LNB (Low Noise Block) is the receiving end of a satellite dish. The LNB must be pointing directly to the satellite overhead in orbit to receive the strongest and clearest signal. There are many types of satellite dishes available, some of them are installed in a fixed position, others are installed so that they can move regularly. The type of satellite that the user would like to receive signals from usually determines this. As with a normal TV antenna, it may be required for the user to adjust the LNB in order to receive the highest quality (strongest and clearest) satellite signals available.
Types of Satellite Dishes
The type of satellite signals to be received usually determines LNB adjustment. There are two distinct types of satellite dishes available, those that are installed to move (dynamic) from one satellite to another on a regular basis (depending on programming) and satellite dishes that are installed to be stationary. They do not move and receive all their programming from one source.
LNB Adjustments with Stationary Satellite Dishes (DBS)
Most satellite TV dishes today use a stationary position to receive all of their television programming. They are called Direct Broadcast Satellite (DBS) or sometimes referred to as direct to TV. These satellite dishes are usually part of a paid service. Two popular services in the United States are DirecTV and Echo Star’s Dish Network.
DBS satellites are installed to be stationary, they point in one direction to receive signals from the satellite that is in geostationary orbit in space. Geostationary orbit means that it is always in the same position in space due to the satellite’s same speed and earth’s rotation.
Most people only adjust their DBS satellite dishes once, usually when they first install it. However, if the signal is not clear or if the satellite dish has unexpectedly moved or needs to be removed and placed someplace new, the LNB will need adjustment.
Use an LNB Tester to Adjust the LNB
An LNB tester is helpful for finding and testing signals from the satellite that the user would like to align his/her dish to receive signals from. All LNB testers are very sensitive and usually include some sort of meter, either digital or analog, that clearly states the signal availability and its strength.
For most DBS systems, the frequencies vary from 950 MHz to 2050 MHz. Besides locating the signal’s availability, LNB testers usually tell the user at what strength the signal is (usually from -40 to -80 dBm). When installing a dish, which obviously includes the LNB, connect the LNB tester between the dish and receiver. As the user views, his/her LNB tester searches for the best response in satellite signal. Most dishes must first point to the Southern sky and must not be obstructed by trees, buildings, or other structures.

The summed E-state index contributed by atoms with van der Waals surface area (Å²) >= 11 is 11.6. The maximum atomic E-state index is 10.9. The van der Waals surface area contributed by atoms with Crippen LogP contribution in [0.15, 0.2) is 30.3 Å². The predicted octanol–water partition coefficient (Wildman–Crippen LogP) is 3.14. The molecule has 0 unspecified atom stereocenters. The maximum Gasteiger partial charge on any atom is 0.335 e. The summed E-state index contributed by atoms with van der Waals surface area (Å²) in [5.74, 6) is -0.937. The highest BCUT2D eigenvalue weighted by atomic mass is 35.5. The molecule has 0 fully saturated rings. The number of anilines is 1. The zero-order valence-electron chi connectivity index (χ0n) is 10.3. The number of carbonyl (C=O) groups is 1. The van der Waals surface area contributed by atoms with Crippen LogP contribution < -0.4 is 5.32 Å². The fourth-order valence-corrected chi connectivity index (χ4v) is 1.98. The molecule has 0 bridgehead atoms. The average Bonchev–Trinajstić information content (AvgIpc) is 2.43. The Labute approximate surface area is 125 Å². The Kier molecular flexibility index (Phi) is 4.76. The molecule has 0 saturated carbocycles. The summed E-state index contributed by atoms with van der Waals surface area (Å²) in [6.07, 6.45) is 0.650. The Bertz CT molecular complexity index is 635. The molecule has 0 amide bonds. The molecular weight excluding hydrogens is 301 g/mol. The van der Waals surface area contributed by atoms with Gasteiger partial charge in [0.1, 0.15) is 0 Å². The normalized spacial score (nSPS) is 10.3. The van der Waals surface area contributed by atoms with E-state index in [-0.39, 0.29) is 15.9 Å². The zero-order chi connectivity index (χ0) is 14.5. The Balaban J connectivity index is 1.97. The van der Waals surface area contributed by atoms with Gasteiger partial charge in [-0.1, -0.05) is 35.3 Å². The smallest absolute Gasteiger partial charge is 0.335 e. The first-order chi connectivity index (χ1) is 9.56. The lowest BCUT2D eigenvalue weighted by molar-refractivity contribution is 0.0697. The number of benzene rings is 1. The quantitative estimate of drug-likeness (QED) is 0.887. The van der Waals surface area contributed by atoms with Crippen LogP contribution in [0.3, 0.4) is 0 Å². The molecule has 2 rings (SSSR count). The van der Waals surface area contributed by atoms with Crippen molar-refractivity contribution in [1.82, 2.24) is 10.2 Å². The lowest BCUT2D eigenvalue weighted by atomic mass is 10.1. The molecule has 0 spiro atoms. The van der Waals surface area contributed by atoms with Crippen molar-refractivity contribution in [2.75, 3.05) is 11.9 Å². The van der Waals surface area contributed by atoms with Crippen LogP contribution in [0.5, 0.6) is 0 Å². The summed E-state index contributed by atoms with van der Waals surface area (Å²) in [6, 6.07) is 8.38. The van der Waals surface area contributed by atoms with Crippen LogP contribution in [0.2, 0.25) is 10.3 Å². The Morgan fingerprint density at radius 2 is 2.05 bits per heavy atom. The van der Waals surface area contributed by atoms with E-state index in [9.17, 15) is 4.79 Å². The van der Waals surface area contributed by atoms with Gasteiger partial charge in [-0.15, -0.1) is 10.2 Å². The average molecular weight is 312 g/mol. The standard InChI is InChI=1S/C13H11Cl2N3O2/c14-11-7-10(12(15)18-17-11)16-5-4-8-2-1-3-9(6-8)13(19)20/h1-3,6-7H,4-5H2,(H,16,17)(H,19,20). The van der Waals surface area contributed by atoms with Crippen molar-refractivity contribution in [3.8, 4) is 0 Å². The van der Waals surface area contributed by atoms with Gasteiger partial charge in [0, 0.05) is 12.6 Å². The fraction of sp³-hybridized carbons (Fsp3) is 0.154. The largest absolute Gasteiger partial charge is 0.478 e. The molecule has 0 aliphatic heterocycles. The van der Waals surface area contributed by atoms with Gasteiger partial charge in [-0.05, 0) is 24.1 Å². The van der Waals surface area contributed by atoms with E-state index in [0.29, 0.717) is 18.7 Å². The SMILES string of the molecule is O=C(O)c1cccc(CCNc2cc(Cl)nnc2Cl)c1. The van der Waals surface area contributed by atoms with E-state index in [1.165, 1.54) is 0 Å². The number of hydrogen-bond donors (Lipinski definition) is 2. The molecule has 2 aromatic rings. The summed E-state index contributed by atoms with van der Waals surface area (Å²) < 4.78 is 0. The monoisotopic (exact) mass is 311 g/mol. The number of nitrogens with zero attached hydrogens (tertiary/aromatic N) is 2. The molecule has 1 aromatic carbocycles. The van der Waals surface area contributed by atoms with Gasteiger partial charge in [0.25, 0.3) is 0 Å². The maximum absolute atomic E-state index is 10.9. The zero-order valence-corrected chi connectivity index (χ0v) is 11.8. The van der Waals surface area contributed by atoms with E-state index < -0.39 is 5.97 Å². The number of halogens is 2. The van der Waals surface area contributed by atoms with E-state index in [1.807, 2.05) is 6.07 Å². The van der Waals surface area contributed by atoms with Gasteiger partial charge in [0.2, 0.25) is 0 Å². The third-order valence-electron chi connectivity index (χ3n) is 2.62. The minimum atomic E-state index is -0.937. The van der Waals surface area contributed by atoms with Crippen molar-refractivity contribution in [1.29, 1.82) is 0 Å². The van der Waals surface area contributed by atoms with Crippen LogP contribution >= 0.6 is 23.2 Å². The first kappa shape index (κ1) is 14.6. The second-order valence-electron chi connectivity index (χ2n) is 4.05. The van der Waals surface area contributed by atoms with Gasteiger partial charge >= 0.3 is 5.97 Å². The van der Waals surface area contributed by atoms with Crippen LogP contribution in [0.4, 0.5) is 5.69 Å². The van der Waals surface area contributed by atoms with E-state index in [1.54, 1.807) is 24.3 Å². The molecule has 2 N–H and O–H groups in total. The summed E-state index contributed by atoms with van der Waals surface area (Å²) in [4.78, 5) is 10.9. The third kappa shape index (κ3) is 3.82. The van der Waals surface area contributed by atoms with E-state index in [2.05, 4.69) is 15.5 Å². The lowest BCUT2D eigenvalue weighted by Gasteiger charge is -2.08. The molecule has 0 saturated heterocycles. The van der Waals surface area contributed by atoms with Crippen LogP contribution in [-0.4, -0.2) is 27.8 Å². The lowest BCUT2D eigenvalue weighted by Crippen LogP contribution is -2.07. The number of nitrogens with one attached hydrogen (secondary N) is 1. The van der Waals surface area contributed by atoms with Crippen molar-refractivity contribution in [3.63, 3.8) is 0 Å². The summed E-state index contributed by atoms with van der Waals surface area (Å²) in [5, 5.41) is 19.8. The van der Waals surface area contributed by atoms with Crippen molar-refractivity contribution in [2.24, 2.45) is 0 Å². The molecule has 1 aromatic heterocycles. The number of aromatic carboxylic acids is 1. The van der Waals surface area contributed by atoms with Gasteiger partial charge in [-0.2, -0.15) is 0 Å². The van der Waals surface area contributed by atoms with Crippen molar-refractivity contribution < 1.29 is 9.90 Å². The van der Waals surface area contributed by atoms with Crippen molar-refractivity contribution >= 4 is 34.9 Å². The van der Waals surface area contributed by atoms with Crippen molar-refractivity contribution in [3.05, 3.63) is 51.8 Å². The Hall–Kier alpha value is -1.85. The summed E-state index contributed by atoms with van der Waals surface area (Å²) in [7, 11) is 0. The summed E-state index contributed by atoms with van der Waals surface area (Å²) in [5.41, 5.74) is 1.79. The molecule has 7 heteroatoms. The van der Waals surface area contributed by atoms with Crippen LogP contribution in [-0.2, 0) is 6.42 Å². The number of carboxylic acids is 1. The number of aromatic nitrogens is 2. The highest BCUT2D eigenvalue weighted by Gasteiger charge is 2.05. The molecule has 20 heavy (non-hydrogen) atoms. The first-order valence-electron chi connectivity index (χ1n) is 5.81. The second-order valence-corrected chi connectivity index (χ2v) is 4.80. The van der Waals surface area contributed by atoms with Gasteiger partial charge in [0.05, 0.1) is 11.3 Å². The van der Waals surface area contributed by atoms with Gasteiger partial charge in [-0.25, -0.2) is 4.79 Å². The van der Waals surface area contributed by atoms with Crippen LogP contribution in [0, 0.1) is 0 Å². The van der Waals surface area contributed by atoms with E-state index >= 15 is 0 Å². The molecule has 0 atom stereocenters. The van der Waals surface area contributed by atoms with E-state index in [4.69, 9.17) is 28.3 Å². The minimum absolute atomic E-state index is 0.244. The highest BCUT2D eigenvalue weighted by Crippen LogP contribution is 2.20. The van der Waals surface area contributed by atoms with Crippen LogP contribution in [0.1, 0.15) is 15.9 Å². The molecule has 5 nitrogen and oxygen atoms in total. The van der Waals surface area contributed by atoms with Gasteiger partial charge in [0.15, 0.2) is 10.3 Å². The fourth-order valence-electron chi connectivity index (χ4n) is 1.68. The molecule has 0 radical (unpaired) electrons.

Now using the LNB tester, try to find the dish’s best position, incorporating the signal’s strength and availability. Most of the time, users will just need to slightly adjust a dish that has moved a little.
For instance, if a strong wind moves the dish slightly upwards or to the right or installation materials such as a hardware bracket has loosened and gently turned the dish’s direction, using the LNB tester is a sure fire way to regain a high quality signal. However if users do not have an LNB tester, they will have to ask a friend or family member to tell them which position is best for receiving a signal. This can be more time consuming and less scientific.
LNB Adjustments with Movable Satellite Dishes
Satellite dishes that move from one satellite to another depending on the program the user wants to watch are usually installed on rotators. These rotators are usually controlled via remote control and have electrical motors to move the dish in various directions. Most rotating dishes can change the height degree of their LNB and the direction that the LNB faces. While these rotating dishes cannot point in every direction, they are usually able to point in the most useful directions based upon which satellite program the viewer wishes to see most.
With a rotating LNB, users can easily control the direction with a remote control using digital coordinates. Years ago, users would have to manually move the LNB connected to the dish.